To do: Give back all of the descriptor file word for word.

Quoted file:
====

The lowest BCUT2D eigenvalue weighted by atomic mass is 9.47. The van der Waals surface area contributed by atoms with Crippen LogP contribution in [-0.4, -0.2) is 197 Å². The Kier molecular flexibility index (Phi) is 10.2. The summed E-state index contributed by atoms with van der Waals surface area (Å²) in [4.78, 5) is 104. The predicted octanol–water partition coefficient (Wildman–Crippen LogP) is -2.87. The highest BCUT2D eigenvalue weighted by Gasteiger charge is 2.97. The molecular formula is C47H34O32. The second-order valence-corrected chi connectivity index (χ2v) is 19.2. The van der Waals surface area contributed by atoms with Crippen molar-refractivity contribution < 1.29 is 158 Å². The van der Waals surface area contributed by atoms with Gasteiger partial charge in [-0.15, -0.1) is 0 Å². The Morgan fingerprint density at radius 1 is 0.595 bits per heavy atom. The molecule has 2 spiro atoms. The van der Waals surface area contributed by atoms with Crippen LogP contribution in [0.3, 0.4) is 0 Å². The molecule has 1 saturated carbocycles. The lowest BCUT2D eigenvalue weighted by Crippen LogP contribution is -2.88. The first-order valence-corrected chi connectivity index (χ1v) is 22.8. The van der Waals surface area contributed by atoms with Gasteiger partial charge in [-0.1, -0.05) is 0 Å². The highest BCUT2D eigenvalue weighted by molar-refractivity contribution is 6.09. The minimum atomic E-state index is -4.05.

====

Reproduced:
The lowest BCUT2D eigenvalue weighted by atomic mass is 9.47. The van der Waals surface area contributed by atoms with Crippen LogP contribution in [-0.4, -0.2) is 197 Å². The Kier molecular flexibility index (Phi) is 10.2. The summed E-state index contributed by atoms with van der Waals surface area (Å²) in [4.78, 5) is 104. The predicted octanol–water partition coefficient (Wildman–Crippen LogP) is -2.87. The highest BCUT2D eigenvalue weighted by Gasteiger charge is 2.97. The molecular formula is C47H34O32. The second-order valence-corrected chi connectivity index (χ2v) is 19.2. The van der Waals surface area contributed by atoms with Crippen molar-refractivity contribution < 1.29 is 158 Å². The van der Waals surface area contributed by atoms with Gasteiger partial charge in [-0.15, -0.1) is 0 Å². The Morgan fingerprint density at radius 1 is 0.595 bits per heavy atom. The molecule has 2 spiro atoms. The van der Waals surface area contributed by atoms with Crippen LogP contribution in [0.3, 0.4) is 0 Å². The molecule has 1 saturated carbocycles. The lowest BCUT2D eigenvalue weighted by Crippen LogP contribution is -2.88. The first-order valence-corrected chi connectivity index (χ1v) is 22.8. The van der Waals surface area contributed by atoms with Gasteiger partial charge in [-0.1, -0.05) is 0 Å². The highest BCUT2D eigenvalue weighted by molar-refractivity contribution is 6.09. The minimum atomic E-state index is -4.05.